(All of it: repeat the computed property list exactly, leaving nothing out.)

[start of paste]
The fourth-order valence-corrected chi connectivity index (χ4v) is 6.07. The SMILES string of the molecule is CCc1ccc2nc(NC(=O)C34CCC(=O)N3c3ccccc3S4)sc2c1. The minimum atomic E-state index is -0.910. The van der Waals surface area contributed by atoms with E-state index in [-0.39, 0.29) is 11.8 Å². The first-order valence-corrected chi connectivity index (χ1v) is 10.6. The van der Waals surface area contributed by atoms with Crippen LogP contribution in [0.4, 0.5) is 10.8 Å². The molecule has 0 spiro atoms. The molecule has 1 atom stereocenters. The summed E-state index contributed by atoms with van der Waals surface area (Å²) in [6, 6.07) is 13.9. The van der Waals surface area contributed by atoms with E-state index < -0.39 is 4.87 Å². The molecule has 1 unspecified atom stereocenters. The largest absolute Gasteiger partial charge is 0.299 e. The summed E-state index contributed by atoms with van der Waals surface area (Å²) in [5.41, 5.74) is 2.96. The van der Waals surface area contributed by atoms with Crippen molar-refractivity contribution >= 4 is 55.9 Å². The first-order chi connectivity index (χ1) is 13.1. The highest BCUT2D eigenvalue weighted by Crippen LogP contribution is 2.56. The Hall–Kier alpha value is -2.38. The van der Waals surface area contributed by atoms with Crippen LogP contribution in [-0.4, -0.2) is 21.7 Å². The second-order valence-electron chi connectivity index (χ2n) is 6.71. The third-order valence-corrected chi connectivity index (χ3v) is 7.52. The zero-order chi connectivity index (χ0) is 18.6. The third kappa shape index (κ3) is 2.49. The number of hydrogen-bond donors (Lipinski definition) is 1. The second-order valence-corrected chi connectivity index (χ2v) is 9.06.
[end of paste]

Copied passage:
The fourth-order valence-corrected chi connectivity index (χ4v) is 6.07. The SMILES string of the molecule is CCc1ccc2nc(NC(=O)C34CCC(=O)N3c3ccccc3S4)sc2c1. The minimum atomic E-state index is -0.910. The van der Waals surface area contributed by atoms with E-state index in [-0.39, 0.29) is 11.8 Å². The first-order valence-corrected chi connectivity index (χ1v) is 10.6. The van der Waals surface area contributed by atoms with Crippen LogP contribution in [0.4, 0.5) is 10.8 Å². The molecule has 0 spiro atoms. The molecule has 1 atom stereocenters. The summed E-state index contributed by atoms with van der Waals surface area (Å²) in [6, 6.07) is 13.9. The van der Waals surface area contributed by atoms with E-state index < -0.39 is 4.87 Å². The molecule has 1 unspecified atom stereocenters. The largest absolute Gasteiger partial charge is 0.299 e. The summed E-state index contributed by atoms with van der Waals surface area (Å²) in [5.41, 5.74) is 2.96. The van der Waals surface area contributed by atoms with Crippen molar-refractivity contribution >= 4 is 55.9 Å². The first-order chi connectivity index (χ1) is 13.1. The highest BCUT2D eigenvalue weighted by Crippen LogP contribution is 2.56. The Hall–Kier alpha value is -2.38. The van der Waals surface area contributed by atoms with Crippen LogP contribution in [-0.4, -0.2) is 21.7 Å². The second-order valence-electron chi connectivity index (χ2n) is 6.71. The third-order valence-corrected chi connectivity index (χ3v) is 7.52. The zero-order chi connectivity index (χ0) is 18.6. The third kappa shape index (κ3) is 2.49. The number of hydrogen-bond donors (Lipinski definition) is 1. The second-order valence-corrected chi connectivity index (χ2v) is 9.06.